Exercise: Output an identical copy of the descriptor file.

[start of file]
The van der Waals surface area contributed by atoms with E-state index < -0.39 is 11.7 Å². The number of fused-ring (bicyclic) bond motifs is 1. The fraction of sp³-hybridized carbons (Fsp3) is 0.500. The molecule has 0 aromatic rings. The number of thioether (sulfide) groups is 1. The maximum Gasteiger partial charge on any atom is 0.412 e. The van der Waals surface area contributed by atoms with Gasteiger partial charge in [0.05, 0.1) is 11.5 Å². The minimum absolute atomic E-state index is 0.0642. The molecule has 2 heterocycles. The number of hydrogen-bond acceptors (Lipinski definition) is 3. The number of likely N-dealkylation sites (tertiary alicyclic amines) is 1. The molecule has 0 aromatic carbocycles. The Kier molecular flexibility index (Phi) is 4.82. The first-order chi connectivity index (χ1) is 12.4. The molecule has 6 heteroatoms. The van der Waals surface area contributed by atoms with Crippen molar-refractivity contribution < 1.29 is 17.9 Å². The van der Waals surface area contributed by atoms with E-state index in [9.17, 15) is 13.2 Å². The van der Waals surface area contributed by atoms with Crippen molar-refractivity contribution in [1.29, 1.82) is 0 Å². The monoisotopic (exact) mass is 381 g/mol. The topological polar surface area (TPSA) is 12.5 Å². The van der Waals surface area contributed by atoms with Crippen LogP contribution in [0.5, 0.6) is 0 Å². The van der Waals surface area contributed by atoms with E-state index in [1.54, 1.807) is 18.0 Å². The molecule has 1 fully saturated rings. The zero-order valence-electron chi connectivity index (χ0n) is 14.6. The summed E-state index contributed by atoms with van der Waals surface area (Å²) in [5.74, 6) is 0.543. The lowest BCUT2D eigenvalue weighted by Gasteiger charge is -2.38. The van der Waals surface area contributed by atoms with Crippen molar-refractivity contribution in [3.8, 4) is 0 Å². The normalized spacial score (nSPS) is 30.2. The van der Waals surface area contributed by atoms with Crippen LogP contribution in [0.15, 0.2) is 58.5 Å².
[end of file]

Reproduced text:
The van der Waals surface area contributed by atoms with E-state index < -0.39 is 11.7 Å². The number of fused-ring (bicyclic) bond motifs is 1. The fraction of sp³-hybridized carbons (Fsp3) is 0.500. The molecule has 0 aromatic rings. The number of thioether (sulfide) groups is 1. The maximum Gasteiger partial charge on any atom is 0.412 e. The van der Waals surface area contributed by atoms with Gasteiger partial charge in [0.05, 0.1) is 11.5 Å². The minimum absolute atomic E-state index is 0.0642. The molecule has 2 heterocycles. The number of hydrogen-bond acceptors (Lipinski definition) is 3. The number of likely N-dealkylation sites (tertiary alicyclic amines) is 1. The molecule has 0 aromatic carbocycles. The Kier molecular flexibility index (Phi) is 4.82. The first-order chi connectivity index (χ1) is 12.4. The molecule has 6 heteroatoms. The van der Waals surface area contributed by atoms with Crippen molar-refractivity contribution < 1.29 is 17.9 Å². The van der Waals surface area contributed by atoms with E-state index in [9.17, 15) is 13.2 Å². The van der Waals surface area contributed by atoms with Crippen molar-refractivity contribution in [1.29, 1.82) is 0 Å². The monoisotopic (exact) mass is 381 g/mol. The topological polar surface area (TPSA) is 12.5 Å². The van der Waals surface area contributed by atoms with Crippen LogP contribution in [0.5, 0.6) is 0 Å². The van der Waals surface area contributed by atoms with E-state index in [1.54, 1.807) is 18.0 Å². The molecule has 1 fully saturated rings. The zero-order valence-electron chi connectivity index (χ0n) is 14.6. The summed E-state index contributed by atoms with van der Waals surface area (Å²) in [5.74, 6) is 0.543. The lowest BCUT2D eigenvalue weighted by Gasteiger charge is -2.38. The van der Waals surface area contributed by atoms with Crippen molar-refractivity contribution in [3.8, 4) is 0 Å². The normalized spacial score (nSPS) is 30.2. The van der Waals surface area contributed by atoms with Crippen LogP contribution in [0.15, 0.2) is 58.5 Å².